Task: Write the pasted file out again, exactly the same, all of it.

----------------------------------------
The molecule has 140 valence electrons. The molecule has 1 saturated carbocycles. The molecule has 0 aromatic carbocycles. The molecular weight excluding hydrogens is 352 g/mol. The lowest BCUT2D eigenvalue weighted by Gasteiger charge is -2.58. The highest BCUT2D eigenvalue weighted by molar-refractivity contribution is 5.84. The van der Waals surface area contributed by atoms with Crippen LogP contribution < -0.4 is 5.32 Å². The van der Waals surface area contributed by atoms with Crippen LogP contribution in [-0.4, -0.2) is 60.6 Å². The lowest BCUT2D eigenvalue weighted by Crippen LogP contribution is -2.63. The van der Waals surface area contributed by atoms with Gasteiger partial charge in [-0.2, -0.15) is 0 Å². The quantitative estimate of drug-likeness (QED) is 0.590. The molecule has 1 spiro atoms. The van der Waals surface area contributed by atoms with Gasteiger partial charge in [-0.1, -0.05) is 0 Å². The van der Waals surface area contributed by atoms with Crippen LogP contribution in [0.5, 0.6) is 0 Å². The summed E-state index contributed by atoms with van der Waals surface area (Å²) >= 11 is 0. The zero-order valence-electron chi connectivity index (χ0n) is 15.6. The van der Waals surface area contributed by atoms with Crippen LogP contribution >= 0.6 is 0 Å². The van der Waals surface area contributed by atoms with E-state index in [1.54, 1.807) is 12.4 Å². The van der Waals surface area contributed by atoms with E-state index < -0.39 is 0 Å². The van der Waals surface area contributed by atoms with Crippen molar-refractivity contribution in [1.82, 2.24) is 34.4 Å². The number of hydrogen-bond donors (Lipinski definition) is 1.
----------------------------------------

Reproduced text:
The molecule has 140 valence electrons. The molecule has 1 saturated carbocycles. The molecule has 0 aromatic carbocycles. The molecular weight excluding hydrogens is 352 g/mol. The lowest BCUT2D eigenvalue weighted by Gasteiger charge is -2.58. The highest BCUT2D eigenvalue weighted by molar-refractivity contribution is 5.84. The van der Waals surface area contributed by atoms with Crippen LogP contribution < -0.4 is 5.32 Å². The van der Waals surface area contributed by atoms with Crippen LogP contribution in [-0.4, -0.2) is 60.6 Å². The lowest BCUT2D eigenvalue weighted by Crippen LogP contribution is -2.63. The van der Waals surface area contributed by atoms with Gasteiger partial charge in [-0.2, -0.15) is 0 Å². The quantitative estimate of drug-likeness (QED) is 0.590. The molecule has 1 spiro atoms. The van der Waals surface area contributed by atoms with Gasteiger partial charge in [-0.1, -0.05) is 0 Å². The van der Waals surface area contributed by atoms with Crippen LogP contribution in [0.5, 0.6) is 0 Å². The summed E-state index contributed by atoms with van der Waals surface area (Å²) >= 11 is 0. The zero-order valence-electron chi connectivity index (χ0n) is 15.6. The van der Waals surface area contributed by atoms with Crippen LogP contribution >= 0.6 is 0 Å². The van der Waals surface area contributed by atoms with E-state index in [1.54, 1.807) is 12.4 Å². The van der Waals surface area contributed by atoms with E-state index < -0.39 is 0 Å². The van der Waals surface area contributed by atoms with Crippen molar-refractivity contribution in [1.82, 2.24) is 34.4 Å². The number of hydrogen-bond donors (Lipinski definition) is 1.